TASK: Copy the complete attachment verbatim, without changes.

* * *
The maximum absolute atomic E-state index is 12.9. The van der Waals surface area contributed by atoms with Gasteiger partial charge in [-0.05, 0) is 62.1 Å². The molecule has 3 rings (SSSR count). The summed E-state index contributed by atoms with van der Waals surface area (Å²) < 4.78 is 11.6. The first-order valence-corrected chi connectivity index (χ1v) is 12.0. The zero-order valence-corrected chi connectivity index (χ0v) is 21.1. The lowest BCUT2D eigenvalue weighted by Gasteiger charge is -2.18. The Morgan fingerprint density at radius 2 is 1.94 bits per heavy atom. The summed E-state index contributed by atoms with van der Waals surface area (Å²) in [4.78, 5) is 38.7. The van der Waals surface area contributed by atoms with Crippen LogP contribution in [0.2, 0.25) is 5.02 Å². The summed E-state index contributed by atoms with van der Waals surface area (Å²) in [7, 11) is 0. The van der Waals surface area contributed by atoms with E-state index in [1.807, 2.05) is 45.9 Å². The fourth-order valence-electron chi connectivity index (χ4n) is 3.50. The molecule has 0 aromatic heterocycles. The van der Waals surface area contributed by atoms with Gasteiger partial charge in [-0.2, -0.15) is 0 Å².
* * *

The maximum absolute atomic E-state index is 12.9. The van der Waals surface area contributed by atoms with Gasteiger partial charge in [-0.05, 0) is 62.1 Å². The molecule has 3 rings (SSSR count). The summed E-state index contributed by atoms with van der Waals surface area (Å²) < 4.78 is 11.6. The first-order valence-corrected chi connectivity index (χ1v) is 12.0. The zero-order valence-corrected chi connectivity index (χ0v) is 21.1. The lowest BCUT2D eigenvalue weighted by Gasteiger charge is -2.18. The Morgan fingerprint density at radius 2 is 1.94 bits per heavy atom. The summed E-state index contributed by atoms with van der Waals surface area (Å²) in [4.78, 5) is 38.7. The van der Waals surface area contributed by atoms with Crippen LogP contribution in [0.2, 0.25) is 5.02 Å². The summed E-state index contributed by atoms with van der Waals surface area (Å²) in [7, 11) is 0. The van der Waals surface area contributed by atoms with E-state index in [1.807, 2.05) is 45.9 Å². The fourth-order valence-electron chi connectivity index (χ4n) is 3.50. The molecule has 0 aromatic heterocycles. The van der Waals surface area contributed by atoms with Gasteiger partial charge in [-0.2, -0.15) is 0 Å².